I recall someone joking along the way of our interminable Covid saga that he looked forward to the time when he wasn’t following 300 epidemiologists. I also remember an epidemiologist who had a coffee mug that sported, “Make epidemiology boring again.”
Well, at least these days I’m down to a handful of experts of various types that have helped—and continue help—me wade through the complicated, conflicting information and guidance out there sufficiently to make some semblance of reasonable assessments of risk and act accordingly.
I’m not on social media (though I can, so far, get access to public postings), so I have no way to reach out to thank these folks other than to write them an email, if they have an address I can find. I’ve actually done that on a couple occasions—but they are such generous souls they actually respond, and I don’t want them to use their time like that. After all, these are all folks with a lot on their plates who nonetheless offer their time to help us as laypeople get a grip on where things stand and how to keep ourselves safe.
Just today, Bob Wachter, whose “day job” is Chair of the Department of Medicine at USCF, put out one of his invaluable Twitter threads explaining how he goes about assessing his own Covid risk. Below is the thread, in full:
What I appreciate so much about these threads, which he offers from time to time as the situation changes, is his ability and willingness to lay out the variables that form his thinking in a lay-friendly way, offering not simply unadorned conclusions, but concrete real-time guidance to aid us all in evaluating personal risk.
Other members of my “personal” A-team are (in alphabetical order):
Abraar Karan (currently at Stanford as an Infectious Diseases Fellow in Medicine): Among so many other things, Dr. Karan was an early and persistent voice on the need for high quality masks to be readily available to all. I’m very grateful for all I have learned from him about masks. Without him, I would have been at sea on the issue of masks, particularly in the early days of the pandemic.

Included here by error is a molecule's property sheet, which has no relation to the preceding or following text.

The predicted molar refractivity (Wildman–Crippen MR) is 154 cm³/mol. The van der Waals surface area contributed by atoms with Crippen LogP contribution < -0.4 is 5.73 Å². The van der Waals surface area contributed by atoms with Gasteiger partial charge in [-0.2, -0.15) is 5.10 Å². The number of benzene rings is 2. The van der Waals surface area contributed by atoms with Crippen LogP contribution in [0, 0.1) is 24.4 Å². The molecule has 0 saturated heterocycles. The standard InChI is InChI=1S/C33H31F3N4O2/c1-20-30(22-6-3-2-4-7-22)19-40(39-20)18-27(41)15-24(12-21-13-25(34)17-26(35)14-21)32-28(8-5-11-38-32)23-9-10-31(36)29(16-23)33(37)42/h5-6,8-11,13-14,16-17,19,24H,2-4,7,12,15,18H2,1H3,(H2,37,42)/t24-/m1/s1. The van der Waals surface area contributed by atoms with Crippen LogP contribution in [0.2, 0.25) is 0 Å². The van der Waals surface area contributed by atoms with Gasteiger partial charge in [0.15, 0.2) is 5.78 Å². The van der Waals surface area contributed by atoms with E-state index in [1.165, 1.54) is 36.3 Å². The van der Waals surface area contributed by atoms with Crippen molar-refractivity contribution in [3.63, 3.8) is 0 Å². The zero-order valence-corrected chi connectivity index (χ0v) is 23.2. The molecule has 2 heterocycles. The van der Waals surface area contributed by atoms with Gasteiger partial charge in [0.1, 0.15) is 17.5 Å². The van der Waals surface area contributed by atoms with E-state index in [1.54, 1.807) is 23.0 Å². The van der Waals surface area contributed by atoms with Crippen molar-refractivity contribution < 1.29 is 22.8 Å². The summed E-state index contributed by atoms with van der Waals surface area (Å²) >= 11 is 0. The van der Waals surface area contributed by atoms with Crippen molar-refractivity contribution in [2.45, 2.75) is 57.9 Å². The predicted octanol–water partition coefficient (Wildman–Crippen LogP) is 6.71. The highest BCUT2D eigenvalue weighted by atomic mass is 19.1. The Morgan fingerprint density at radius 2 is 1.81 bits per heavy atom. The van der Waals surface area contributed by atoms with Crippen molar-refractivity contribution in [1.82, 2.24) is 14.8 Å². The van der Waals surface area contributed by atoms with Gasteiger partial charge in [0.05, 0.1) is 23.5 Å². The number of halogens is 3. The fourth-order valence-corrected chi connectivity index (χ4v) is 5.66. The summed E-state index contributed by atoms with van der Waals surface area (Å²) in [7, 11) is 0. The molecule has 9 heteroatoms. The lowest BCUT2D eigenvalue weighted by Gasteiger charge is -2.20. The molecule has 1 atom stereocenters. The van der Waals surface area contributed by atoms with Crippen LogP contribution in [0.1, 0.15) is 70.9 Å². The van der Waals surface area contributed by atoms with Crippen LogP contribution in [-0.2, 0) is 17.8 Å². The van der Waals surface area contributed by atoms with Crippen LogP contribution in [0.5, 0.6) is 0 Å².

Linsey Marr (a Professor at Virginia Tech in the area of Environmental and Water Resources Engineering): Dr. Marr has been persistent and clear-eyed in advocating, based on her deeply informed grasp of the science, for the proposition that Covid is transmitted via aerosols. It took a while for governmental agencies to catch up; I cannot thank her enough for persisting until they did.
Michael Mina (currently the Chief Science Officer at emed): Dr. Mina has been my “go-to” guy for understanding rapid tests and how, when, and for what purpose to use them. Here’s a terrific discussion with Andy Slavitt on this issue.
Eric Topol (Professor, Molecular Medicine, Scripps Research–but see the link for the full set of credentials): Last not least, Dr. Topol is my go-to guy for how to think about and assess all manner of things. He has a brilliant substack called Ground Truths, a superb recent edition of which is here. There and elsewhere, he lately has been beating the drum for “Operation Nasal Vaccine.” You can hear him talk with Andy Slavitt about this here. I don’t know when Dr. Topol sleeps. He is out there, everywhere, all the time, and we are so much the better for it.
So, there you have it. With grateful thanks to all!